"Before the beginning, there was nothing - no Earth, no heavens, no stars, no sky: only the mist world, formless and shapeless, and the fire world, always burning."
Neil Gaiman was a huge fan of Norse mythology, but it was only a coincidence that the publication of "Norse Mythology" came out before Marvel Studios would release "Thor: Ragnarok" and Rick Riordan's third book on Magnus Chase hit the bookstores. The British author grew up reading Marvel's issues on Thor. Asgard resembled a sci-fi community, not too different from Fritz Lang's Metropolis. Roger Lancelyn Green depicted a different Asgard in "Myths of the Norsemen", which would be Gaiman's basis for his book. (The same thing could be said of Riordan for his Magnus Chase series.) It wouldn't come as a surprise that most tales revolved around Odin, Thor, and Loki (or Odin, Thor or Loki). Gaiman wanted to write about Eir, the doctor of the gods. He liked Vor, the goddess of wisdom. (It's safe to say that Vor is the Nordic counterpart of Athena.) He was interested in Lofn, the goddess of marriage. It happened that their tales were lost, buried or forgotten.
The Vikings were a seafaring race, who were able to reach as far as Greenland during the height of their powers. Some might have wondered why there wasn't a Norse counterpart of the Great Pyramids of Giza. Could there be remains of the Norse equivalent of the Acropolis? It may have been covered in thick layers of snow. There could have been stone tablets that would reveal about their beliefs. In fairness to the Vikings, they weren't the only race who didn't have the foresight to preserve their legacy. Peace was an elusive, if not foreign, concept. They were too preoccupied on domination, such that they haven't thought about the importance of the arts. Whatever survived the time and elements provided scant information on the likes of Green, but it was more than enough to fire the imagination of succeeding generations of writers.
Odin, his son Thor, and Odin's blood brother Loki would confirm the significance of three in mythical and religious takes. It could have been seven, as in Seven Wonders of the World. It may be better with twelve, as in Twelve Apostles. Think about the triangle, and the belief about the powers it could yield. There won't be a coincidence between the pyramids in Egypt and Mesoamerica. The inverted triangle might yield sinister results, but it would be a case of proving a point. Moreover, "Norse Mythology" had similarities with some Biblical stories. Gaiman did the best that he could, and he didn't fall short on this one. His leanings towards gruesome happenings would appear in some parts, though. (It may be an option to skip the part where Odin took his eye out and offered it to Mimir. Renowned for his knowledge and wisdom. It was the only way for Odin to seek Mimir's counsel.) This would be a Gaiman trademark nonetheless.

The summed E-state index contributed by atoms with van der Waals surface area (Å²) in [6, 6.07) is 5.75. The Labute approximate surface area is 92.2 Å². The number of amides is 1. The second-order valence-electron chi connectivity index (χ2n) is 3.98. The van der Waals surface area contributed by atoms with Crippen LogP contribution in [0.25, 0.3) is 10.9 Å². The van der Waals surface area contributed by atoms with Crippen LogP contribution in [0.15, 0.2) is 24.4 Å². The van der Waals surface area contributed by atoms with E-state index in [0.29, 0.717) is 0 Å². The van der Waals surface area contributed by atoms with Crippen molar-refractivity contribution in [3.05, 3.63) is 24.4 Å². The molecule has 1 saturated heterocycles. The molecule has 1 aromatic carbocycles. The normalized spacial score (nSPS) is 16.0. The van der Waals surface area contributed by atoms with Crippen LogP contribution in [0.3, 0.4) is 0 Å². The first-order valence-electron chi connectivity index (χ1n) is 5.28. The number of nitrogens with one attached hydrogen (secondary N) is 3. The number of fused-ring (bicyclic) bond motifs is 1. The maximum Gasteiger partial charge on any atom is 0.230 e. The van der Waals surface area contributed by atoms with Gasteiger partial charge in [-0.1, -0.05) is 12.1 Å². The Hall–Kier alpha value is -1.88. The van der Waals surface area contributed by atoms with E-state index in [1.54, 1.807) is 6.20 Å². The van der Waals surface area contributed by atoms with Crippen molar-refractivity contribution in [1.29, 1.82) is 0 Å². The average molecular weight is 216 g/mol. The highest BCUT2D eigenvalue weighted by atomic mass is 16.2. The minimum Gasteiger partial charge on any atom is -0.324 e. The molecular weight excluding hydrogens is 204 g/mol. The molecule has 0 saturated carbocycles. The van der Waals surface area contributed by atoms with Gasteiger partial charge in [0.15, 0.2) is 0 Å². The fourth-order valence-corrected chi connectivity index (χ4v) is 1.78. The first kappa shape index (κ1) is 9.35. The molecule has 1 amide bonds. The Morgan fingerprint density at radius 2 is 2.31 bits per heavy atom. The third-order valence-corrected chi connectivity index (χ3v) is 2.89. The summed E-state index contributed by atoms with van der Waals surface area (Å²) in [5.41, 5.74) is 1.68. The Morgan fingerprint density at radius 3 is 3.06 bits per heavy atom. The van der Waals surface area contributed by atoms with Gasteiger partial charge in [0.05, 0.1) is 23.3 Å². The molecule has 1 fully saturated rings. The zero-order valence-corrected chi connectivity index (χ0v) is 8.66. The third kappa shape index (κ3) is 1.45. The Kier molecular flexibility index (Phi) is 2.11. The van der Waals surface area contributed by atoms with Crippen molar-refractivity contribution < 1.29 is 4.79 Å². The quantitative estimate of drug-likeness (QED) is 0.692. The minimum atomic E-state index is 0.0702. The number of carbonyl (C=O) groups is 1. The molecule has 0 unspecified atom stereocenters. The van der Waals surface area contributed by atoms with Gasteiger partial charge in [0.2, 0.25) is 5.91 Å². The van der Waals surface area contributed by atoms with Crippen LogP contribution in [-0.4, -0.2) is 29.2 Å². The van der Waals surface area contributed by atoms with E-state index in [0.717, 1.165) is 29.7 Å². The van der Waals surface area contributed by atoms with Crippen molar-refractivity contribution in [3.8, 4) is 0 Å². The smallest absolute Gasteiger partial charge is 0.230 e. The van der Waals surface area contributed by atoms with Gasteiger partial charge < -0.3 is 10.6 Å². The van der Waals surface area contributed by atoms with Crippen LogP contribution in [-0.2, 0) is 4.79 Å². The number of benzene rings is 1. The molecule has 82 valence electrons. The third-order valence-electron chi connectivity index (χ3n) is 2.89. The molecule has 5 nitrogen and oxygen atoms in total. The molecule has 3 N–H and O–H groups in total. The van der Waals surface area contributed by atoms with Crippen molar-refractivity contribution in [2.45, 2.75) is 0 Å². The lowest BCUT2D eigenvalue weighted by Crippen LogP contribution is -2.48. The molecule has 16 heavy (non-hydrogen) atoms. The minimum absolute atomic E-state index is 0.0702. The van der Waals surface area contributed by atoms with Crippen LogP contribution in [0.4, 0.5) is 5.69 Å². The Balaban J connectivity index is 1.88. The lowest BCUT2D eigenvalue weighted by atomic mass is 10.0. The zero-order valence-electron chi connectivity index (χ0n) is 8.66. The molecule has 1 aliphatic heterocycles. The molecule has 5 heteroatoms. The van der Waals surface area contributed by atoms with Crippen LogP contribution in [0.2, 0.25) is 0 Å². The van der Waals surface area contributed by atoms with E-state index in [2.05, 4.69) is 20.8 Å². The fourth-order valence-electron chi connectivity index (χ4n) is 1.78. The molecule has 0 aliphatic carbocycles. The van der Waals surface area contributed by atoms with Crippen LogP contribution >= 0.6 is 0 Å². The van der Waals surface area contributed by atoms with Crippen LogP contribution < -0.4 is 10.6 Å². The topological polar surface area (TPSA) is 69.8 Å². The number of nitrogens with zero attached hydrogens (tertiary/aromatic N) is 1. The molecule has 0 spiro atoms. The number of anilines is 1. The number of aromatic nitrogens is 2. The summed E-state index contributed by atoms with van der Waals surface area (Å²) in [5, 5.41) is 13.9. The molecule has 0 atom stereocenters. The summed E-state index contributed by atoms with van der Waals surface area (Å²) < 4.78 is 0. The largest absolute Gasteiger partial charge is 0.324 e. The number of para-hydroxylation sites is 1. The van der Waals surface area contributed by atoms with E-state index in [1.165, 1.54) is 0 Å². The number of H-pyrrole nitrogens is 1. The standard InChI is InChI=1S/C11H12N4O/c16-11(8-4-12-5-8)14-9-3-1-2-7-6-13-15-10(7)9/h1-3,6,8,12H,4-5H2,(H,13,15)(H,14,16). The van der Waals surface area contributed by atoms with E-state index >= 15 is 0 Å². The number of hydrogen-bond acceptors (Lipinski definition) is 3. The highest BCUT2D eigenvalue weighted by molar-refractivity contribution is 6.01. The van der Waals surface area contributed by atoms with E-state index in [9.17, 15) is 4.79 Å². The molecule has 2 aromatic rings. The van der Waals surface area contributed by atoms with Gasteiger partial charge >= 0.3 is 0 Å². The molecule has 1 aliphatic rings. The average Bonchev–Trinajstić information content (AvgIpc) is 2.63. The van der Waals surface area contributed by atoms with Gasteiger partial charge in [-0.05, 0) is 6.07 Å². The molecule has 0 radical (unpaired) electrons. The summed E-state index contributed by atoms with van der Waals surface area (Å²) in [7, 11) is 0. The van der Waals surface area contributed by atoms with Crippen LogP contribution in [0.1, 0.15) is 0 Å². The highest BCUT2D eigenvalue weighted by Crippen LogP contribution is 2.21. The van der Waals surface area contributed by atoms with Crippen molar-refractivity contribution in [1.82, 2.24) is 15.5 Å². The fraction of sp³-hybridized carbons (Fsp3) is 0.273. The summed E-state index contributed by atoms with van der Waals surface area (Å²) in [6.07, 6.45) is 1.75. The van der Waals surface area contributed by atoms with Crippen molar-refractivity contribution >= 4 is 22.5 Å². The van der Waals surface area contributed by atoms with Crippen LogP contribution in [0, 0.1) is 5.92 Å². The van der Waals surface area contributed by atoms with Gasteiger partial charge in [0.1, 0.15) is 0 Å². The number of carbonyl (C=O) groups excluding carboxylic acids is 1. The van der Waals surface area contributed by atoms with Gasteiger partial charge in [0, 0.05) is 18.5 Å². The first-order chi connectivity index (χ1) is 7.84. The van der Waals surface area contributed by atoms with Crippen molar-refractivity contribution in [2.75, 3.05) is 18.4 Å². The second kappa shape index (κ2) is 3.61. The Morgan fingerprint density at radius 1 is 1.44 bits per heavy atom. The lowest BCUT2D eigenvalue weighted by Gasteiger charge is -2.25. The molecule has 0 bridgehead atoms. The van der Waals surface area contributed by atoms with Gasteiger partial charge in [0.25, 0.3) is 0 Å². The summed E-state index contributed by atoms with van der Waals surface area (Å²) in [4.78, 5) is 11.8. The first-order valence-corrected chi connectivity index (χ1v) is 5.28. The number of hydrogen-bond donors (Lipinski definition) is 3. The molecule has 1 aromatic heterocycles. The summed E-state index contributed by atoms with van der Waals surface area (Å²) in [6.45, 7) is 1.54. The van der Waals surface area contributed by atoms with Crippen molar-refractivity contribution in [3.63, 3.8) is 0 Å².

Here are the must-read episodes in Gaiman's latest book:
The Mead of Poets. If not for Odin, then mankind won't be composing stirring verses. Odin must revel on his devious side, as he outwitted Suttung and Gunnlod, his daughter. Both were giants, traditional foes of the gods. (Kvasir, who was believed to invent poetry, was slain by selfish elves Galar and Fjalar. Suttung took the mead of poetry as his means of avenging the death of his parents. It wasn't hard to figure out the culprits.) Gaiman was in mischievous mood, which showed the other side of the all-knowing Odin. If readers find it a romp, then they shouldn't be embarrassed about it.
Hymir and Thor's Fishing Expedition. Thor may be the fearless god, whose courage was unquestioned by the other deities in Asgard. But he was far from the thoughtful, wise deity that Odin was known for. Aegir was the greatest of the sea giants. He promised Thor and the other gods in Asgard a great feast if the God of thunder could provide a gigantic cauldron. (Aegir didn't want it, but he didn't want to fight the gods.) Hymir, a giant who had little love for the gods in Asgard, happened to possess the cauldron. Thor must beat Hymir in a fishing duel. It was an engaging story, to say the least. The mighty Thor may not make a good guest, but he was true to his words. No one, not even a god, would be perfect.
The Last Days of Loki. Green depicted a complicated Loki, who was far from the law-abiding inhabitant of Asgard. He brought endless trouble to the gods, but there were instances when he made up for it. He was capable of being intensely jealous of anyone particularly Odin's beloved son Balder. It was apparent that Gaiman consulted Greek mythology, as this particular episode was far from a coincidence. If the abduction of Helen resulted to the Trojan War, then the death of Balder set the events leading to Ragnarok.
"The Final Destiny of the Gods" showed a laidback look at Ragnarok (or the Apocalypse). If you're familiar with the Bibilical chapter on the Revelations, then you can sense that Gaiman would end his book on a bittersweet note. It will be good news for Riordan's fans, who are hoping for a sequel to the Magnus Chase series. Riordan can write about Lofn, Vor and Sjofn. The three gods may appear in "The Ship of the Dead", the title of Chase's next adventure, instead.